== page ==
Jesus does not mince words toward the church at Pergamum. He identifies Himself as having a sharp two-edged sword proceeding from His mouth, emphasizing that He is about to exhort them with the truth. It is also a threat of a divine judgment on the church (v. 16) if they do not repent (1 Corinthians 11:30) by confronting the error and sin and putting the false teachers out of the fellowship. Sometimes a church needs encouragement, as Smyrna did, but other times the most loving thing God can do is call the church back to sound doctrine. Pergamum was a difficult and hostile place for believers, described even as the throne room of Satan himself. Pergamum was a religious center for the cults of various gods such as Athena, Asklepios, Dionysius, and Zeus as well as the cult of Caesar. The church at Pergamum had been doing some things well, for they held fast His name and did not deny Him even when Antipas, a fellow believer, was killed among them as a martyr. However, God was very concerned with the compromising that they had allowed, for He knows that a little leaven of false teaching is able to leaven the whole loaf given that sin is contagious and corrupting (Galatians 5:9, 1 Corinthians 5:6). In the Old Testament, Balaam, being bought off by the King of Moab, incited the Moabite women to seduce the Israeli men so that the people of God would be corrupted and deceived into idolatry and pagan feasts (Numbers 22-25). The result of Nicolatian teaching was the same, fleshly indulgence, immorality, and assimilating to pagan practices. Unlike the church at Ephesus, the church at Pergamum did not stand up to the false teachers. They were allowing a stumbling block to be put before the believers there, encouraging them to eat things sacrificed to idols and to commit acts of immorality. Allowing teaching that encouraged fleshly indulgence and immorality was a serious issue that God told them to repent from. If they did not, He was going to come to them quickly and make war against them with the sword of His mouth. That is not to say that the faithful ones among them were to face God’s judgment, but any believers who had not been bold enough to confront the false teachers might be subject to divine discipline, which is something reserved for God’s children whom He loves to teach, train, and sanctify them. Jesus loves His church, and He knows that Satan will come against it. Believers must not compromise on doctrine, but they must take obedience to Christ seriously. The true believers at Pergamum were promised God’s hidden manna. The spiritual food that God provides and the rewards that He gives in eternity are so much better than any sinful fleshly indulgence on the earth. Heaven is eternal satisfaction, fullness, and pleasure, and it is worth persevering in obedience on earth rather than going after false teaching that glorifies sin and Satan. Those who overcome by faith and by the power of God Who is faithful to preserve His godly ones (Psalm 31:23, 97:10; Proverbs 2:8) and keep them until the end (Jude 1:24) will be given a white stone with a new name on the stone that only the person who receives the stone knows. God has a special, personal, distinct, and unique name for each believer. This is significant because every believer’s life matters, and each will be judged not on what others do or what others think but on the basis of faithfulness before God which only Jesus knows for sure. God has special good works designed and prepared for each individual believer to do before they are even born (Ephesians 2:10), and He gifts believers differently and uniquely for the task that He has for them to accomplish. Their name is unique because their gifting, their calling, their responsibilities, and their stewardships are unique to them. Believers are responsible for making their own choices in life, and they will be judged on their faithfulness. God doesn’t give up on the church at Pergamum altogether, but He says that He will deal with the bad and reward the good. It is encouraging to know that God sees all and is fair in His judgments and discipline (see v. 23-24).
18 “And to the angel of the church in Thyatira write:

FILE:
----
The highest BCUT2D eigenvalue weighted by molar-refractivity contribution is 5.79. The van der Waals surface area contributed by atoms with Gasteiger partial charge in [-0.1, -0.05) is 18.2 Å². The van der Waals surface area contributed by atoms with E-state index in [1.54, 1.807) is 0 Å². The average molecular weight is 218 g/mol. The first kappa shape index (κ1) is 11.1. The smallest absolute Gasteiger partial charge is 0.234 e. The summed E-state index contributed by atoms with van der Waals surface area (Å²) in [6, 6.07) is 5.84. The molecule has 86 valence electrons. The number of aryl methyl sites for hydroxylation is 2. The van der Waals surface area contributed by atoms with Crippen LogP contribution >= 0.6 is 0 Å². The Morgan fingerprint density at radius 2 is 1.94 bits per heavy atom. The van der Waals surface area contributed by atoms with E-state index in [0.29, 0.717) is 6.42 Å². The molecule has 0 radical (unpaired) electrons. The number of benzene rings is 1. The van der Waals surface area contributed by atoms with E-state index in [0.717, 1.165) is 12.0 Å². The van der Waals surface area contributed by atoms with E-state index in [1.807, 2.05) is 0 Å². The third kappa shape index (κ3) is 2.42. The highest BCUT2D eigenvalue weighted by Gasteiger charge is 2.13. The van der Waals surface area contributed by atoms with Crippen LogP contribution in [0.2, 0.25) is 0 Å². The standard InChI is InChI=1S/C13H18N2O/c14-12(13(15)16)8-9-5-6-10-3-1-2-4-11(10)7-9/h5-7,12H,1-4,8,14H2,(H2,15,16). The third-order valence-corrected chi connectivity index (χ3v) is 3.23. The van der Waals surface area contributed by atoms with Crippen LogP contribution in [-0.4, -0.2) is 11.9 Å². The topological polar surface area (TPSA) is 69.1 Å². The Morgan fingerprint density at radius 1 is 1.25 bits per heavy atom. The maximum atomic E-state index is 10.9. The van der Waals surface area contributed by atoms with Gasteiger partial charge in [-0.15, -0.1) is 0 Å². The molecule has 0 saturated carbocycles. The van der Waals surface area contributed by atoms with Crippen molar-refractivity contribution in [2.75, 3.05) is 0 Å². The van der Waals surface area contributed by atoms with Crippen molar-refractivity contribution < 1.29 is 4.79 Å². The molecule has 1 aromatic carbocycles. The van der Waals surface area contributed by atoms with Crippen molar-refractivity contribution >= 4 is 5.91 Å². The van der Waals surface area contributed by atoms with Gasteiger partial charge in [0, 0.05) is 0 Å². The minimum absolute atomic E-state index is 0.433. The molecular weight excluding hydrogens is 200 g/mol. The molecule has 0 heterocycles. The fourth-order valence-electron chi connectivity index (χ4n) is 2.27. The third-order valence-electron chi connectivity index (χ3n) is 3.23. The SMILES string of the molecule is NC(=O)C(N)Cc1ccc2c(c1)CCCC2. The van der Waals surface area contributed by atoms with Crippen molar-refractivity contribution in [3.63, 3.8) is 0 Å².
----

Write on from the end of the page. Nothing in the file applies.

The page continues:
The Son of God, who has eyes like a flame of fire, and His feet are like burnished bronze, says this:
19 ‘I know your deeds, and your love and faith and service and perseverance, and that your deeds of late are greater than at first. 20 But I have this against you, that you tolerate the woman Jezebel, who calls herself a prophetess, and she teaches and leads My bond-servants astray so that they commit acts of immorality and eat things sacrificed to idols. 21 I gave her time to repent, and she does not want to repent of her immorality. 22 Behold, I will throw her on a bed of sickness, and those who commit adultery with her into great tribulation, unless they repent of her deeds. 23 And I will kill her children with pestilence, and all the churches will know that I am He who searches the minds and hearts; and I will give to each one of you according to your deeds. 24 But I say to you, the rest who are in Thyatira, who do not hold this teaching, who have not known the deep things of Satan, as they call them—I place no other burden on you. 25 Nevertheless what you have, hold fast until I come. 26 He who overcomes, and he who keeps My deeds until the end, to him I will give authority over the nations; 27 and he shall rule them with a rod of iron, as the vessels of the potter are broken to pieces, as I also have received authority from My Father; 28 and I will give him the morning star. 29 He who has an ear, let him hear what the Spirit says to the churches.’
To Thyatira, in stating His identity, Jesus said that He is the Son of God with eyes like a flame of fire and with feet like burnished bronze, just as John saw Him in the vision in the introduction of the book. His eyes see all, and He knows the state of each individual heart, in Thyatira and in churches today. He said to the church at Thyatira that He was aware of the good deeds and love, faith, and service that the believers had done to one another and toward their community. He knew that they were even doing better in regard to good deeds than they did earlier. Thus, there are signs of growth and maturity. But they had one major problem in that they tolerated a false teacher referred to as Jezebel. Much like the pagan wife of evil King Ahab in the Old Testament (1 Kings 21:25-26), this woman taught errors and deceit and sought to lead those who truly loved Jesus astray. God hates when people lead others to stumble (Matthew 18:6), and this church needed to stop tolerating false teaching and put this woman out of their fellowship (Matthew 18:15-18, 1 Corinthians 5:1-5). She was likely very charismatic and interesting, but she was wrong and needed to be cast out. She claimed divine authority and insight, calling herself a prophetess even though she did not speak the truth of God. She gave herself legitimacy, which the church should have quickly taken away. Even bond-servants of God, true believers, had begun to commit acts of immorality and eat things sacrificed to idols. Bad company does corrupt good morals (1 Corinthians 15:33), no matter how mature a believer might be. False teaching always tries to minimize sin and its seriousness before God and the severity of its devastation and destructive effects. It seeks to empower the flesh to do evil and feel as if it is above being harmed, and it seeks to justify sin and abuse the grace of God. God, in consistency with His abundant mercy, gave her time to repent, but she was not interested in changing her ways. Thus, God decided to send a judgment upon her, casting her on a bed of sickness. Those who committed adultery with her, either spiritually or physically or both, would also have great tribulation unless they would repent. God is always merciful to the last possible moment, but eventually those who harden their hearts and love sin rather than God will suffer His just punishment. Believers will not suffer His wrath, but they might have divine discipline which is not meant to harm them but to point them back to the way of truth and the peaceful fruit of righteousness (Hebrews 12:4-13). God sees all minds and hearts individually, and He promises to render to each according to his deeds. The innocent will not be punished for the evil of the wicked, and the wicked will not escape on account of the righteous. Each person will be held to account based on his or her own merits. This Jezebel would also lose her children on account of a divine pestilence sent upon them. This could be her biological children or those who followed her and jointly became sons and daughters of disobedience. God does punish the wicked to make a statement to the watching world, and He also disciplines His own children by sickness and even death to purge and refine the body of Christ (1 Corinthians 11:29-30). By allowing this tribulation to happen, God would send a message to believers and to any who were watching the corruption unfold in this church that He takes sin seriously and is able to punish the wicked. There would be no mistaken identity, and each would get what was deserved. The rest at Thyatira were exhorted to remain pure and innocent of Satanic teaching. There would be no benefit to them exploring the deep things of Satan as they were called. These who were innocent and who had not gone along with this cult of Satan within the church needed simply to keep doing right and enduring by faith. God was in the process of refining the church at Thyatira, and He would do just that. The true believers needed to keep holding to sound doctrine and keep being faithful in what they had been doing that was good. The reward for those who persevered was to be able to rule with Jesus forever in eternity, which is true of all believers. He will be King of the millennial age and forever after, and believers will rule over the nations with Him. He also promises to give them the morning star. Jesus Himself is described as the morning star in Revelation 22:16, and He lights the new heavens and earth by Himself (Revelation 22:5). 2 Peter 1:19 says, “So we have the prophetic word made more sure, to which you do well to pay attention as to a lamp shining in a dark place, until the day dawns and the morning star arises in your hearts.” So perhaps there will be a way in which the Light of Christ will shine forth in the hearts of believers in eternity, reflecting His glory visibly and demonstrating that He is indeed Lord of their hearts. As the angel told Daniel, “Those who have insight will shine brightly like the brightness of the expanse of heaven, and those who lead the many to righteousness, like the stars forever and ever” (Daniel 12:3). The idea is that God’s intimacy will be closer and more real than ever. As with the other letters to the churches, Jesus’ purpose in this letter is not just for Thyatira but for other churches who might succumb to the same mistake. God wants churches to deal with sin and not allow it to go unchecked. This letter is also an encouragement for those who do not compromise because God sees all hearts and will deal with sinners and reward the righteous. It is always worth enduring, overcoming, and persevering despite the deceptions, distractions, and prevalent delusions of the day.